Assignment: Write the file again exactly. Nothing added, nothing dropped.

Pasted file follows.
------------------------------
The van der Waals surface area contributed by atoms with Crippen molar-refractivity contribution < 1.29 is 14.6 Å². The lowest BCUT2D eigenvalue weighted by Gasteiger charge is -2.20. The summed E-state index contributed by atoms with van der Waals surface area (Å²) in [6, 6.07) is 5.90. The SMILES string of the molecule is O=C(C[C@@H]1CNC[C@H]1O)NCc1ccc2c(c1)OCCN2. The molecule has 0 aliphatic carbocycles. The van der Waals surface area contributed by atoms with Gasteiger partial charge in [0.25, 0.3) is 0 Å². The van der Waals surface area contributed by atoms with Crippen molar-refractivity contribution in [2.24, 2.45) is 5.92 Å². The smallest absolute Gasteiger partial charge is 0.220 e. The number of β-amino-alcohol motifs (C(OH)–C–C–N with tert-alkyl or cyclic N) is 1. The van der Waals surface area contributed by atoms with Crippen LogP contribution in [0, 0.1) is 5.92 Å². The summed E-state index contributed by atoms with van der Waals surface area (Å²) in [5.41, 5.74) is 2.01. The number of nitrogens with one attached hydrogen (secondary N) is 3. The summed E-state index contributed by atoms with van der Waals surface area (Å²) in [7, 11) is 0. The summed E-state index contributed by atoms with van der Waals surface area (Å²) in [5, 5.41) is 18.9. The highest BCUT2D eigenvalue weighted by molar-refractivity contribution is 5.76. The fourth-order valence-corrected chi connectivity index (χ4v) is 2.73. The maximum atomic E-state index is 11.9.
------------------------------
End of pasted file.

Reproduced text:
The van der Waals surface area contributed by atoms with Crippen molar-refractivity contribution < 1.29 is 14.6 Å². The lowest BCUT2D eigenvalue weighted by Gasteiger charge is -2.20. The summed E-state index contributed by atoms with van der Waals surface area (Å²) in [6, 6.07) is 5.90. The SMILES string of the molecule is O=C(C[C@@H]1CNC[C@H]1O)NCc1ccc2c(c1)OCCN2. The molecule has 0 aliphatic carbocycles. The van der Waals surface area contributed by atoms with Gasteiger partial charge in [0.25, 0.3) is 0 Å². The van der Waals surface area contributed by atoms with Crippen molar-refractivity contribution in [2.24, 2.45) is 5.92 Å². The smallest absolute Gasteiger partial charge is 0.220 e. The number of β-amino-alcohol motifs (C(OH)–C–C–N with tert-alkyl or cyclic N) is 1. The van der Waals surface area contributed by atoms with Crippen LogP contribution in [0, 0.1) is 5.92 Å². The summed E-state index contributed by atoms with van der Waals surface area (Å²) in [5.41, 5.74) is 2.01. The number of nitrogens with one attached hydrogen (secondary N) is 3. The summed E-state index contributed by atoms with van der Waals surface area (Å²) in [7, 11) is 0. The summed E-state index contributed by atoms with van der Waals surface area (Å²) in [5, 5.41) is 18.9. The highest BCUT2D eigenvalue weighted by molar-refractivity contribution is 5.76. The fourth-order valence-corrected chi connectivity index (χ4v) is 2.73. The maximum atomic E-state index is 11.9.